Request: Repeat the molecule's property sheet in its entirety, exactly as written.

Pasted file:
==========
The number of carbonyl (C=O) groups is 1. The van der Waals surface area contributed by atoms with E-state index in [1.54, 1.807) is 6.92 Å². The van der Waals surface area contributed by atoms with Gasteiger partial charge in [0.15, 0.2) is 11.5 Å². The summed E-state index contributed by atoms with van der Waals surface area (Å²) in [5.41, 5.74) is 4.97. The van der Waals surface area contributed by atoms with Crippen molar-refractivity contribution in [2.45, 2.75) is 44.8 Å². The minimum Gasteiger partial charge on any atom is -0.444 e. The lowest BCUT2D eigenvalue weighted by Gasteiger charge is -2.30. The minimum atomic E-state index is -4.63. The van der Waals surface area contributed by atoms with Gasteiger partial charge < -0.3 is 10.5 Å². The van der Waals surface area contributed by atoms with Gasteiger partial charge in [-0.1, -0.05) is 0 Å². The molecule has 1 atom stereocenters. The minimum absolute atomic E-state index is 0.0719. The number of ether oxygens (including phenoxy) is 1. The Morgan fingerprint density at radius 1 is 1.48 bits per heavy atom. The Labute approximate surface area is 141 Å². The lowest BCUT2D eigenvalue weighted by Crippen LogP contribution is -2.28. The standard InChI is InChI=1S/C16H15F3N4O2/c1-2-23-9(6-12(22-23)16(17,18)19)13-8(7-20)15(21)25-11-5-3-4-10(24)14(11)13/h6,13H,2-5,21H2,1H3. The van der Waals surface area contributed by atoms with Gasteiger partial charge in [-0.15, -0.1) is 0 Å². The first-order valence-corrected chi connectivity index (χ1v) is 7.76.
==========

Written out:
The number of carbonyl (C=O) groups is 1. The van der Waals surface area contributed by atoms with E-state index in [1.54, 1.807) is 6.92 Å². The van der Waals surface area contributed by atoms with Gasteiger partial charge in [0.15, 0.2) is 11.5 Å². The summed E-state index contributed by atoms with van der Waals surface area (Å²) in [5.41, 5.74) is 4.97. The van der Waals surface area contributed by atoms with Crippen molar-refractivity contribution in [2.45, 2.75) is 44.8 Å². The minimum Gasteiger partial charge on any atom is -0.444 e. The lowest BCUT2D eigenvalue weighted by Gasteiger charge is -2.30. The minimum atomic E-state index is -4.63. The van der Waals surface area contributed by atoms with Gasteiger partial charge < -0.3 is 10.5 Å². The van der Waals surface area contributed by atoms with Gasteiger partial charge in [-0.1, -0.05) is 0 Å². The molecule has 1 atom stereocenters. The minimum absolute atomic E-state index is 0.0719. The number of ether oxygens (including phenoxy) is 1. The Morgan fingerprint density at radius 1 is 1.48 bits per heavy atom. The Labute approximate surface area is 141 Å². The lowest BCUT2D eigenvalue weighted by Crippen LogP contribution is -2.28. The standard InChI is InChI=1S/C16H15F3N4O2/c1-2-23-9(6-12(22-23)16(17,18)19)13-8(7-20)15(21)25-11-5-3-4-10(24)14(11)13/h6,13H,2-5,21H2,1H3. The van der Waals surface area contributed by atoms with Gasteiger partial charge in [-0.15, -0.1) is 0 Å². The first-order valence-corrected chi connectivity index (χ1v) is 7.76.